The main fight was an undeniable referendum on King, not for his conservatism, but for his effectiveness in office. His lack of power, far more than his specific words and his track record of comments on race, became a central theme in this year’s race, with opponents arguing that he cannot represent his views in the House or on the administration.
King has said that his words have been mischaracterized and taken out of context, blaming the media and Republican leaders for leading revenge against him.
“The Never Trumpers are the people who uncovered all of this,” King said in a recent debate, speaking with an air of defiance about Republicans “who want Steve King out of the way.”
Feenstra was seen as King’s toughest opponent in a five-man race that included former state legislator Jeremy Taylor, businessmen Steve Reeder and army veteran Bret Richards.
“I am truly honored by the large amount of support in the past 17 months that made this evening possible and I thank Congressman King for his decades of public service,” Feenstra said in a statement. “As we move into the general election, I will remain focused on my plans to deliver results for Iowa families, farmers, and communities. But first, we must ensure that this seat does not fall into the hands of Nancy Pelosi and her liberal allies. in Congress. Tomorrow, we will return to work. “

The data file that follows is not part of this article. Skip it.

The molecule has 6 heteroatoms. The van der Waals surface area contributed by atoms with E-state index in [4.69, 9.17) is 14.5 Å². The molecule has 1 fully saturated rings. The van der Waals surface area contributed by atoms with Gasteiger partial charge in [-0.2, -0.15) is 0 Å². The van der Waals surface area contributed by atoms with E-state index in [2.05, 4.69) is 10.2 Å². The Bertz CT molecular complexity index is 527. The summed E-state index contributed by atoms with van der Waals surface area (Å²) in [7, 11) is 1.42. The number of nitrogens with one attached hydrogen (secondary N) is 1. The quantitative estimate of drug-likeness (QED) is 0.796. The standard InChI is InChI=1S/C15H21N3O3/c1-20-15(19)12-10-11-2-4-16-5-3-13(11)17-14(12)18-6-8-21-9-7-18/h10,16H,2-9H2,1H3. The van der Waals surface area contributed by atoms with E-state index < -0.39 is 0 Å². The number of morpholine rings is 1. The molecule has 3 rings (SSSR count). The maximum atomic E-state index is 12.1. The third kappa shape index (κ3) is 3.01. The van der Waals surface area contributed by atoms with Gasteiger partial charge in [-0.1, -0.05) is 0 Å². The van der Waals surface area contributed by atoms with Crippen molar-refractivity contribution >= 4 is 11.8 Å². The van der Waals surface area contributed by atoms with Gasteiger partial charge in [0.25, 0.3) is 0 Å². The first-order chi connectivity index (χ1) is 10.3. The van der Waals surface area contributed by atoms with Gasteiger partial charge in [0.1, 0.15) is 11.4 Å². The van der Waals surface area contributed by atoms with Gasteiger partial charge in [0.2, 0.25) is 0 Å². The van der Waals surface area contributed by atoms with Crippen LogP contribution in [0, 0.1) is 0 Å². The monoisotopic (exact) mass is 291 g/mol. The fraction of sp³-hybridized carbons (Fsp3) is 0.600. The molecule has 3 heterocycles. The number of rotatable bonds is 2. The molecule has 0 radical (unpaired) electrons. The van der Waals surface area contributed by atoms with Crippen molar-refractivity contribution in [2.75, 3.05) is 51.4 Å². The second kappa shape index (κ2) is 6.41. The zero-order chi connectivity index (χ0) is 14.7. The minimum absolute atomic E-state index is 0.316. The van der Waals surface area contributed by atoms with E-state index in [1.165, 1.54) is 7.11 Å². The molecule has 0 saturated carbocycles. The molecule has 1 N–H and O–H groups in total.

“The 4th District needs a seat at the table, an effective and conservative voice,” Feenstra said in a recent debate. “Our district, our president, deserves an effective conservative leader in Congress.”
Two years ago, fewer than 3,000 ballots were registered in absentia. The dramatic increase in absentee ballots seemed to help condemn the lifelong congressman by attracting new Republican voters.
Bob Vander Plaats, a longtime supporter of King and an influential Christian conservative, backed Feenstra, concerned that if King wins the primary, Democrats would have a better chance of not only winning his deep red light district in northwest Iowa but also defeating to President Donald Trump and Iowa Senator Joni Ernst. Democrat J.D. Scholten, a former professional baseball player, was within three points of beating King in 2018 and is running again.
Last week Vander Plaats told CNN that there had been “increasing fatigue” with King in the 4th District and “gradual clarity” that “his voice is no longer wanted at the table.”
King replied that Vander Plaats and Feenstra are sacrificing their principles “in their wrong effort to shut down royal conservatives and turn this district over to RINOs and NeverTrumpers.”
CNN’s Jeff Zeleny and Manu Raju contributed to this report.